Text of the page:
"While I may agree --" Woolsey started to say.

"You wanted to know what happened," Rodney interrupted. "That's what happened." He glanced at John, then Ronon, and stood. "The only thing left to decide here is if you're going to waste one of your best assets by recalling me back to Earth permanently, or if you're going to let me go back to Atlantis and get back to work."

Woolsey studied him for a moment, then closed the leather folio in front of him. "I see. In that case, Doctor McKay, I believe we're done here. I will inform you of this committee's decision by the end of the day."

Rodney gave Woolsey a stiff nod, then left the room without a backward glance.

~*~*~*~ SGA ~*~*~*~

Two weeks into the trip back to the Pegasus galaxy and Rodney still couldn't believe he was really going back. Back to Atlantis. Back to his lab, his life. His home. He wandered into the tiny mess hall, filled a cup with coffee and found a table where he could watch the streaking hyperspace effect out the window. He could calculate the math involved in achieving such speeds in his head but didn't bother. It was rather beautiful in its way.

He pushed the metal cup back and forth between his palms and considered how close he'd come to never seeing the light show again. Another trip to Earth, another near-death experience. It said something about his life that he felt safer on another planet in another galaxy than on his homeworld. If John hadn't found him when he did … Rodney felt a shudder run down his spine at the close call.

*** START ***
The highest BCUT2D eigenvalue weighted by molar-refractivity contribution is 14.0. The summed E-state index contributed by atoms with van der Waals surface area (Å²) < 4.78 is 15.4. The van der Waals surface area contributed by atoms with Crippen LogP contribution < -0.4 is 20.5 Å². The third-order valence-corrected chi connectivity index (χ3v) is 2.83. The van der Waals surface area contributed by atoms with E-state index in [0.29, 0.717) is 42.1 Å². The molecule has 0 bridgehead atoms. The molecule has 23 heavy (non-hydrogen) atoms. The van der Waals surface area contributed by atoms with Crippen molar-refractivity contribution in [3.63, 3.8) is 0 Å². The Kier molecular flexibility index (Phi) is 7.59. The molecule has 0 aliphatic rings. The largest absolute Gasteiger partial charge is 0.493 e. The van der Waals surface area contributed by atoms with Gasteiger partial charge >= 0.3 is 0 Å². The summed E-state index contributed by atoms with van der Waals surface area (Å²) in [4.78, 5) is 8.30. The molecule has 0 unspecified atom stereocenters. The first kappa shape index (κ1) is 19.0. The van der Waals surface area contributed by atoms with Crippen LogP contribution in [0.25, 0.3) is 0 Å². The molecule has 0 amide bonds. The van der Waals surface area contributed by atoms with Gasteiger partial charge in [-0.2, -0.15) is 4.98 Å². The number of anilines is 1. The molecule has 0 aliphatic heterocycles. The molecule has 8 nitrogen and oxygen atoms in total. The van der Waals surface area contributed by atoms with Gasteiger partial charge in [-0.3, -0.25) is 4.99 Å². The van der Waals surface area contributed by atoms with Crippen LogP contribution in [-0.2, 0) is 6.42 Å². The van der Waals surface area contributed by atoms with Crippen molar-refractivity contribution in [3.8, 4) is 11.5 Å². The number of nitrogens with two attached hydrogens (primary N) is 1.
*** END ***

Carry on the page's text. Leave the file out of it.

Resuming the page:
Then there was the Doranda fiasco, Woolsey, and the IOA committee. When Woolsey himself had shown up at the door to their suite, Rodney had expected to hear the news he was never going back to Atlantis.

"I thought we would have heard something by now," Rodney groused as he paced the room. "How long can it take to make a simple yes or no decision?"

"Hey, don't knock it," John replied from the desk in the corner. "It means their decision wasn't a forgone conclusion. The longer it takes, the better our odds."


John gave him a sour look. "Our. All for one, remember?"